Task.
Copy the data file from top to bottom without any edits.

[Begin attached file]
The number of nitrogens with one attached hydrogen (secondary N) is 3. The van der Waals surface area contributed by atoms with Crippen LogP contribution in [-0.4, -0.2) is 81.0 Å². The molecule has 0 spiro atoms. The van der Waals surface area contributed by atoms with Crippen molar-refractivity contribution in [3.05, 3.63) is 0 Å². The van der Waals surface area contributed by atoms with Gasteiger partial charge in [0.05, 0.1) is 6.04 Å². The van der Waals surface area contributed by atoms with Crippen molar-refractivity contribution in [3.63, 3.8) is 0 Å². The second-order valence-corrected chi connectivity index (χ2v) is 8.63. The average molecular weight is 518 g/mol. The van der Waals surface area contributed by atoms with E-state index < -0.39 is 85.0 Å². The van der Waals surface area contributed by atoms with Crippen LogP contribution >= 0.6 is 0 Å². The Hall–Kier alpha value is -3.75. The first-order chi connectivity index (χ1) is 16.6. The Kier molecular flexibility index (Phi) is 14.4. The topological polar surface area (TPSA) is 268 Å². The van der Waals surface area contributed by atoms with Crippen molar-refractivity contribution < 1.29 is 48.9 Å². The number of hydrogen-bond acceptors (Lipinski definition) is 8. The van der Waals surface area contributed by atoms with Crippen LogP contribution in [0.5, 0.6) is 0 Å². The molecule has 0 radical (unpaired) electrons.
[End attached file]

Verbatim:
The number of nitrogens with one attached hydrogen (secondary N) is 3. The van der Waals surface area contributed by atoms with Crippen LogP contribution in [-0.4, -0.2) is 81.0 Å². The molecule has 0 spiro atoms. The van der Waals surface area contributed by atoms with Crippen molar-refractivity contribution in [3.05, 3.63) is 0 Å². The van der Waals surface area contributed by atoms with Gasteiger partial charge in [0.05, 0.1) is 6.04 Å². The van der Waals surface area contributed by atoms with Crippen molar-refractivity contribution in [3.63, 3.8) is 0 Å². The second-order valence-corrected chi connectivity index (χ2v) is 8.63. The average molecular weight is 518 g/mol. The van der Waals surface area contributed by atoms with E-state index < -0.39 is 85.0 Å². The van der Waals surface area contributed by atoms with Crippen LogP contribution >= 0.6 is 0 Å². The Hall–Kier alpha value is -3.75. The first-order chi connectivity index (χ1) is 16.6. The Kier molecular flexibility index (Phi) is 14.4. The topological polar surface area (TPSA) is 268 Å². The van der Waals surface area contributed by atoms with Crippen molar-refractivity contribution < 1.29 is 48.9 Å². The number of hydrogen-bond acceptors (Lipinski definition) is 8. The van der Waals surface area contributed by atoms with Crippen LogP contribution in [0.5, 0.6) is 0 Å². The molecule has 0 radical (unpaired) electrons.